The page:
JoAnne Cook – practicing attorney, past Vice-President of the Grand Traverse Band of Ottawa/Chippewa Indians – teaches the history of her people, and specializes in making this history relevant for non-native audiences. Cook comes to the Glen Arbor Arts Center with insights into the Anishinaabek people past and present on July 11, 10 am. This program is open to the public at no charge.
The Anishinaabek people lived and thrived for thousands of years before first European contact in the Great Lakes regions of what are now known as Canada and the United States. Cook believes tradition and culture is vital to the Anishinaabek way of life, and provides a look into how Anishinaabek life is nurtured and restored in modern times. She has presented to various communities on the way of life and culture of the Odawa. In addition, Cook previously taught Business Law for Northwestern Michigan College (NMC), and a course at NMC Extended Educatio, titled “Native Law and Culture.” JoAnne is currently teaching a short course, “History of the Anishinaabek” for Northwestern Michigan College Extended Education. She lives in Peshawbestown.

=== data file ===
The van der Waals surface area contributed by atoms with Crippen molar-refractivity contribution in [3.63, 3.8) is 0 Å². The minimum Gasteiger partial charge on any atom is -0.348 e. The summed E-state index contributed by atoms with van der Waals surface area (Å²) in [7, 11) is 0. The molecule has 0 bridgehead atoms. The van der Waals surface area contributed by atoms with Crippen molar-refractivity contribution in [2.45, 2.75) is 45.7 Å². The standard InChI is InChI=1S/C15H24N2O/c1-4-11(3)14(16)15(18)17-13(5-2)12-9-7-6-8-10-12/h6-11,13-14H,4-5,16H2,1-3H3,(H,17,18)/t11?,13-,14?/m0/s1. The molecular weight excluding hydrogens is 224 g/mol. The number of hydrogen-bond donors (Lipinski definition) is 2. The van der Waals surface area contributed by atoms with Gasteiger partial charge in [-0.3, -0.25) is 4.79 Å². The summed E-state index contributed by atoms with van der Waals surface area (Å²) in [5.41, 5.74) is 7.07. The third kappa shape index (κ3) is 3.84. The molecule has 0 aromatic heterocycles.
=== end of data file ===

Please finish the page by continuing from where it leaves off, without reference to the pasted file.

This program is offered as part of the GAAC’s exhibition “New Views: Home/Place,” an exploration of home and place identity. The exhibition runs from June 7 – August 8 at the GAAC gallery, 6031 S. Lake St., Glen Arbor. For more information go to GlenArborArt.org